Italy’s position at the head of women’s team tennis was duly confirmed at the Foro Italico in Rome as Flavia Pennetta beat a late replacement for Czech Republic – Petra Kvitova – 76(3) 62 in the first of the reverse singles, sealing their place in the Fed Cup by BNP Paribas Final for a fourth time in the last five years.
The defending champions now wait on the outcome of the USA v Russia semifinal in Birmingham, Alabama to discover who their opponent will be, and they say they have no preferences. What they do know is that they will be away from home whoever it is and Corrado Barazzutti, their captain, warned: “It’s difficult for every team in the world [to beat us]."
Italy could even afford to rest Francesca Schiavone for the fourth rubber, promoting Sara Errani in her place. Ranked 36 in the world, she won 64 62 against Lucie Hradecka – Italy’s strength in depth must be the envy of every country in the world bar Russia. And in completing a comprehensive 5-0 victory, Schiavone and Errani won the doubles, beating Hradecka and Kveta Peschke 62 64.
“It’s something unbelievable,” said Barazzutti, who knows what it takes to reach the pinnacle of team competition, having been a part of the only Italian team to win the Davis Cup, in 1976. “It’s another great result - it’s a great team.”
The crowd at Stadio Nicola Pietrangeli gave them typically passionate support as the sun finally came out with a vengeance to shine brightly upon the Italian team, who celebrated wildly to the appropriately chosen Black Eyed Peas number Tonight’s Gonna Be A Good Night. It was certain to be so.
But Pennetta, the Italian No.1 by dint of just two ranking places ahead of teammate Francesca Schiavone, needed that support in the first set as she found another player from outside the world’s Top 50 who was ready to test her mettle.
“I was really nervous because everybody expected this point but I did my best and tried to fight from the beginning to the end – and here we are in the Final again,” said Pennetta.
Late sub feels nerves
It was a bitter blow for Czech Republic to lose their No. 1 Lucie Safarova on the morning of the match through injury as she held a 2-0 lead in head-to-heads against Pennetta, albeit that both wins were on hard court.
“Unfortunately she hurt her shoulder during the warm-up for her match and was feeling it during any shots, including serve, forehand, so we had to make a quick decision and just before the deadline we put Petra Kvitova in,” said Petr Pala, Czech Republic’s captain.
“That wasn’t the game plan. The game plan was to play Kvitova against Schiavone. She didn’t really play well against Pennetta in previous matches so we didn’t really want to play her – her game suits Pennetta’s game, but she put up a great fight.
“We knew we couldn’t beat them easily, we were just hoping to get them to the decisive doubles, but after Francesca’s performance [against Safarova] it was hard to overcome such a strong team at home on clay.”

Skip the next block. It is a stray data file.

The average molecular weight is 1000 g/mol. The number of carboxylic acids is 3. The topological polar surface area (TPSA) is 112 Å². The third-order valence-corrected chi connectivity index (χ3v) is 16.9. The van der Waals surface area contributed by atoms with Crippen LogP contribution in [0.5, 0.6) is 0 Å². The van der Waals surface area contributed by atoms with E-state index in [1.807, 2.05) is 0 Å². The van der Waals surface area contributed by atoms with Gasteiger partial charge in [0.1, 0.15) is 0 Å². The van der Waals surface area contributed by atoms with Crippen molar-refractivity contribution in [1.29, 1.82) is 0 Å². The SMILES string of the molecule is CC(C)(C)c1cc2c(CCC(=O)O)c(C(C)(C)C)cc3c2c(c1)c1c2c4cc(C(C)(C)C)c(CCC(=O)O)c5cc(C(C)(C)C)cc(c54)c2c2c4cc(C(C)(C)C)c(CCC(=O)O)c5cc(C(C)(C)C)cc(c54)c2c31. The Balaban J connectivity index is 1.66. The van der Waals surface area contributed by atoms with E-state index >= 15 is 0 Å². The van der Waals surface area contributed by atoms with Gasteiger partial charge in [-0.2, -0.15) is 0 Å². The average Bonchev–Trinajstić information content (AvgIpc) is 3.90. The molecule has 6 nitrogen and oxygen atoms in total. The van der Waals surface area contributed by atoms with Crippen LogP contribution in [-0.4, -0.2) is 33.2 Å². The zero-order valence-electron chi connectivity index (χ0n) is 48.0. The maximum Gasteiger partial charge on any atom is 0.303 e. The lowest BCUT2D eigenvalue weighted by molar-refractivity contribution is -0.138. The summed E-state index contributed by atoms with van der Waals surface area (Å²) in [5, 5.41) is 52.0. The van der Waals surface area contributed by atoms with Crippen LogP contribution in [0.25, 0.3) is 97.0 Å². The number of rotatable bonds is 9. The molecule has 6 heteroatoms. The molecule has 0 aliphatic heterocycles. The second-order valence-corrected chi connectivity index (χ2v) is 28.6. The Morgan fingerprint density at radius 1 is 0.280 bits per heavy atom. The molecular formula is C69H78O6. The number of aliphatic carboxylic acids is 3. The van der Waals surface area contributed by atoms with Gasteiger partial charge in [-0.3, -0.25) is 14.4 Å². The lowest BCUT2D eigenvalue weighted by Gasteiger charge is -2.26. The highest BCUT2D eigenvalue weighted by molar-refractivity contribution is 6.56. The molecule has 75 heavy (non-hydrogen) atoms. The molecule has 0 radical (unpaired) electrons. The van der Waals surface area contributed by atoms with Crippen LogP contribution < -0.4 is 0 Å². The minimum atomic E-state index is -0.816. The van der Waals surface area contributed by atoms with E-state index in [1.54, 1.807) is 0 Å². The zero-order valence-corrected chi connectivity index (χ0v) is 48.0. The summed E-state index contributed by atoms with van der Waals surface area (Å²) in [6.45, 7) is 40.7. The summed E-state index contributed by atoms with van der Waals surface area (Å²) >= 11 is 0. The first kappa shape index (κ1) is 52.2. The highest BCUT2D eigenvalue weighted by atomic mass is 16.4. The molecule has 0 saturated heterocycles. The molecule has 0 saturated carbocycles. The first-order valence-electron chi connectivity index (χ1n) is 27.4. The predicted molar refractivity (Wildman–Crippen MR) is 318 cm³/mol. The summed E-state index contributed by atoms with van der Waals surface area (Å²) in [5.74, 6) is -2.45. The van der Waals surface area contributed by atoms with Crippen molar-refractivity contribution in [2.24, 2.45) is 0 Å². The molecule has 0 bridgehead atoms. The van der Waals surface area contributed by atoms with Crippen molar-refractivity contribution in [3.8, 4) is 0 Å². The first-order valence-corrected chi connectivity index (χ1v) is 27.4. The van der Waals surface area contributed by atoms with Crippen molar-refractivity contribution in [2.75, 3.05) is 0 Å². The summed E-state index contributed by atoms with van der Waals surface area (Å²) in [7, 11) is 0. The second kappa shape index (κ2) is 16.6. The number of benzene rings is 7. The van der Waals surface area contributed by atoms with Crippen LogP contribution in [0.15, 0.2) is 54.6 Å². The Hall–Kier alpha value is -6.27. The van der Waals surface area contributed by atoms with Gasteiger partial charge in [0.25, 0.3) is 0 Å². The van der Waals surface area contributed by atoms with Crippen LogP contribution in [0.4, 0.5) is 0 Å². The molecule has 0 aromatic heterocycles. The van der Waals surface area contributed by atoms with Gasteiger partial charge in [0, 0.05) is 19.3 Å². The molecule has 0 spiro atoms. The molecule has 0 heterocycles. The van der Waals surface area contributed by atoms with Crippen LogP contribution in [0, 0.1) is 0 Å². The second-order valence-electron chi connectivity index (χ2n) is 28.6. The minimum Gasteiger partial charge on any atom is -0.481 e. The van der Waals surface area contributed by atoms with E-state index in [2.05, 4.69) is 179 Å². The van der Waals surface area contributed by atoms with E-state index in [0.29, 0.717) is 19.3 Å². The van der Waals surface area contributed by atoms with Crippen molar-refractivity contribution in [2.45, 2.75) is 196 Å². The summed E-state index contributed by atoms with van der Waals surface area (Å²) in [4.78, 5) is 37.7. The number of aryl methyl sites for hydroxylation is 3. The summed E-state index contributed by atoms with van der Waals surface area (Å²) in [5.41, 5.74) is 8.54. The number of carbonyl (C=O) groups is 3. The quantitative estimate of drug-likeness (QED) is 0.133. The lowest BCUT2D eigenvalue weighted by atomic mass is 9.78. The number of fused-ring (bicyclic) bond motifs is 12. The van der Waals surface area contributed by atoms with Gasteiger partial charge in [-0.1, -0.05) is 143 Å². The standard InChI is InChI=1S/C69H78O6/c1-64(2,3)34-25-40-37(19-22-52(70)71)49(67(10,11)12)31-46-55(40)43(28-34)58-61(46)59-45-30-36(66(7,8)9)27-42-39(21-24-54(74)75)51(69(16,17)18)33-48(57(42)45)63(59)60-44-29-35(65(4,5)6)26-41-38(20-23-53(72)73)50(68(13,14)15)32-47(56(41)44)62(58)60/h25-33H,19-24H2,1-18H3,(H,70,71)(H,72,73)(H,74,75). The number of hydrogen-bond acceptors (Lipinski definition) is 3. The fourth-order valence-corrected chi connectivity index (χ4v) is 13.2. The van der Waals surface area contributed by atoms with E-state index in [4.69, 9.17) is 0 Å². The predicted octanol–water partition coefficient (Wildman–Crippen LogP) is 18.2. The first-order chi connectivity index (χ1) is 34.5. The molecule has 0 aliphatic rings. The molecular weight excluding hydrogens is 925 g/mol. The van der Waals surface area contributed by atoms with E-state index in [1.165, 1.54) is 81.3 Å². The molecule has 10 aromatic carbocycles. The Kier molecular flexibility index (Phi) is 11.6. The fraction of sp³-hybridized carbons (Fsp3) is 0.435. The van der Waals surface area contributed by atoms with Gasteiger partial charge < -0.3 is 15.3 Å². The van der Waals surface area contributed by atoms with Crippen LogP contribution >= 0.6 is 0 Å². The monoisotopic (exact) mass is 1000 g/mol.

With such a late call-up it was inevitable that nerves would affect Kvitova’s game initially. But this tall, young left-hander has proved before she can play on clay, reaching the fourth round of the French Open two years ago so there was an indication that this might not be the formality it appeared. As we know, there are no formalities in Fed Cup.
This time it was Pennetta, looking much happier in the sunshine than the rain, who galloped into a 4-1 first-set lead, just as Lucie Hradecka had done against her twice the day before. When a perfectly judged lob landed just inside the baseline to put her 5-2 up, we anticipated that the Czech challenge was about to crumble.
Kvitova fights back
Not so. Suddenly the 20-year-old Kvitova’s nerves settled down and she began to hurt the world No. 15 with her double-handed backhand in much the same way as Hradecka’s had done for much of her match against the Italian.
But it wasn’t exactly the same. This time Pennetta was not rattled by her opponent’s power and her forehand was in fine form as were her overheads.
Still, Kvitova’s punishing ground strokes saw her break back to love before a confident hold took us into a tiebreak. It was developing into an unexpectedly exciting rubber and the tiebreak continued in the same vein.
Pennetta was broken on the opening point but broke back before an overrule by Louise Engzell, the Swedish umpire, gave her the chance to forge ahead on the Kvitova serve and then break her again as the Czech girl’s forehand betrayed her. Sadly for Kvitova – though not for the crowd – a double fault handed Pennetta the set.
Pennetta’s class eventually shows
Once ahead, Pennetta, a smart player, made her class tell and the Czech challenge eventually did dissolve.
“It was very tough after the tiebreak because I was thinking about it,” said Kvitova. “I made a good start [in the second set] but I don’t know what happened after that.”